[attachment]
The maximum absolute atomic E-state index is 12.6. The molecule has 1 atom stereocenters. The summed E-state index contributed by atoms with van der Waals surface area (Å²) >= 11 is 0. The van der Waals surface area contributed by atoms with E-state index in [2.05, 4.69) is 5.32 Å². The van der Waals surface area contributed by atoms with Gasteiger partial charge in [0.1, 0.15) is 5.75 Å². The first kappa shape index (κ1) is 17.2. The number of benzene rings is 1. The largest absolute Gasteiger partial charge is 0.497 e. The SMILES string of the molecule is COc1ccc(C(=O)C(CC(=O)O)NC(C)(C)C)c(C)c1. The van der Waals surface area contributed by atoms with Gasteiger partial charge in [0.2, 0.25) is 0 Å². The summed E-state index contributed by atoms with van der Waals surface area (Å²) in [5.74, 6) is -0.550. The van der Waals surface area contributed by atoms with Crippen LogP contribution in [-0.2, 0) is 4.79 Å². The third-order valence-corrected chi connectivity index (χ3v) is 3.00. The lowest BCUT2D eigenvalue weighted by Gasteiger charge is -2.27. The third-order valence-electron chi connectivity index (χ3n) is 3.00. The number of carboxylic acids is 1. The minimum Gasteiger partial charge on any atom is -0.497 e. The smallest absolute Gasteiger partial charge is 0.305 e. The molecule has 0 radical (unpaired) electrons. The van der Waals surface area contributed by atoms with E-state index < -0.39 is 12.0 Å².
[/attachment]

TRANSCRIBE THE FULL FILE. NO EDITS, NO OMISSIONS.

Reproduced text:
The maximum absolute atomic E-state index is 12.6. The molecule has 1 atom stereocenters. The summed E-state index contributed by atoms with van der Waals surface area (Å²) >= 11 is 0. The van der Waals surface area contributed by atoms with E-state index in [2.05, 4.69) is 5.32 Å². The van der Waals surface area contributed by atoms with Gasteiger partial charge in [0.1, 0.15) is 5.75 Å². The first kappa shape index (κ1) is 17.2. The number of benzene rings is 1. The largest absolute Gasteiger partial charge is 0.497 e. The SMILES string of the molecule is COc1ccc(C(=O)C(CC(=O)O)NC(C)(C)C)c(C)c1. The van der Waals surface area contributed by atoms with Gasteiger partial charge in [0.2, 0.25) is 0 Å². The summed E-state index contributed by atoms with van der Waals surface area (Å²) in [5.74, 6) is -0.550. The van der Waals surface area contributed by atoms with Crippen LogP contribution in [-0.2, 0) is 4.79 Å². The third-order valence-corrected chi connectivity index (χ3v) is 3.00. The lowest BCUT2D eigenvalue weighted by Gasteiger charge is -2.27. The third-order valence-electron chi connectivity index (χ3n) is 3.00. The number of carboxylic acids is 1. The minimum Gasteiger partial charge on any atom is -0.497 e. The smallest absolute Gasteiger partial charge is 0.305 e. The molecule has 0 radical (unpaired) electrons. The van der Waals surface area contributed by atoms with E-state index < -0.39 is 12.0 Å².